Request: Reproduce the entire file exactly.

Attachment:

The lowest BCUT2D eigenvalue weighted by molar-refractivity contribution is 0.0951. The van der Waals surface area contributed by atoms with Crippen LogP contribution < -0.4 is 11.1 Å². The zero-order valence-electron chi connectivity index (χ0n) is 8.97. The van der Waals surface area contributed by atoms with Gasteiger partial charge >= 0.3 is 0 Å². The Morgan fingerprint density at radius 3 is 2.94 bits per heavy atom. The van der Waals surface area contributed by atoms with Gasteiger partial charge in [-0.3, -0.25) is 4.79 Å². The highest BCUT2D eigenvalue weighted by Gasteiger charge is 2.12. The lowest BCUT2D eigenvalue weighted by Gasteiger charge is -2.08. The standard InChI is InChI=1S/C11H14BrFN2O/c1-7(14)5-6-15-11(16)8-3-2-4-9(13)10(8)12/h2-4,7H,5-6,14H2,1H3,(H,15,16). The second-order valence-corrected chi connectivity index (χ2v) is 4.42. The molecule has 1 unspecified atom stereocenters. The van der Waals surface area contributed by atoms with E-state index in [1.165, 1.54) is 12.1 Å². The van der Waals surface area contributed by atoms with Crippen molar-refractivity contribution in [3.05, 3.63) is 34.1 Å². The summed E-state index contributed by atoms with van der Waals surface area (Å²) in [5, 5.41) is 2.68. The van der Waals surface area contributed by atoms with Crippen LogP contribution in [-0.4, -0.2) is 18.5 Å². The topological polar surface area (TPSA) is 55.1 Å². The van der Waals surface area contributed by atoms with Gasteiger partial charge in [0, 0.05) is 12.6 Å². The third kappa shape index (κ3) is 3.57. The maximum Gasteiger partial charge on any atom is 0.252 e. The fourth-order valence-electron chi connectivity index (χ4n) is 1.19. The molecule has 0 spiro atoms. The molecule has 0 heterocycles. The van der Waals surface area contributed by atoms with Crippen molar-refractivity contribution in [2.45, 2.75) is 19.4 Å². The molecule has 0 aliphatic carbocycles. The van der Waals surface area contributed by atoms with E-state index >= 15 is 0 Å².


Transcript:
The lowest BCUT2D eigenvalue weighted by molar-refractivity contribution is 0.0951. The van der Waals surface area contributed by atoms with Crippen LogP contribution < -0.4 is 11.1 Å². The zero-order valence-electron chi connectivity index (χ0n) is 8.97. The van der Waals surface area contributed by atoms with Gasteiger partial charge >= 0.3 is 0 Å². The Morgan fingerprint density at radius 3 is 2.94 bits per heavy atom. The van der Waals surface area contributed by atoms with Gasteiger partial charge in [-0.3, -0.25) is 4.79 Å². The highest BCUT2D eigenvalue weighted by Gasteiger charge is 2.12. The lowest BCUT2D eigenvalue weighted by Gasteiger charge is -2.08. The standard InChI is InChI=1S/C11H14BrFN2O/c1-7(14)5-6-15-11(16)8-3-2-4-9(13)10(8)12/h2-4,7H,5-6,14H2,1H3,(H,15,16). The second-order valence-corrected chi connectivity index (χ2v) is 4.42. The molecule has 1 unspecified atom stereocenters. The van der Waals surface area contributed by atoms with E-state index in [1.165, 1.54) is 12.1 Å². The van der Waals surface area contributed by atoms with Crippen molar-refractivity contribution in [3.05, 3.63) is 34.1 Å². The summed E-state index contributed by atoms with van der Waals surface area (Å²) in [5, 5.41) is 2.68. The van der Waals surface area contributed by atoms with Crippen LogP contribution in [-0.4, -0.2) is 18.5 Å². The topological polar surface area (TPSA) is 55.1 Å². The van der Waals surface area contributed by atoms with Gasteiger partial charge in [0, 0.05) is 12.6 Å². The third kappa shape index (κ3) is 3.57. The maximum Gasteiger partial charge on any atom is 0.252 e. The fourth-order valence-electron chi connectivity index (χ4n) is 1.19. The molecule has 0 spiro atoms. The molecule has 0 heterocycles. The van der Waals surface area contributed by atoms with Crippen molar-refractivity contribution in [2.45, 2.75) is 19.4 Å². The molecule has 0 aliphatic carbocycles. The van der Waals surface area contributed by atoms with E-state index >= 15 is 0 Å².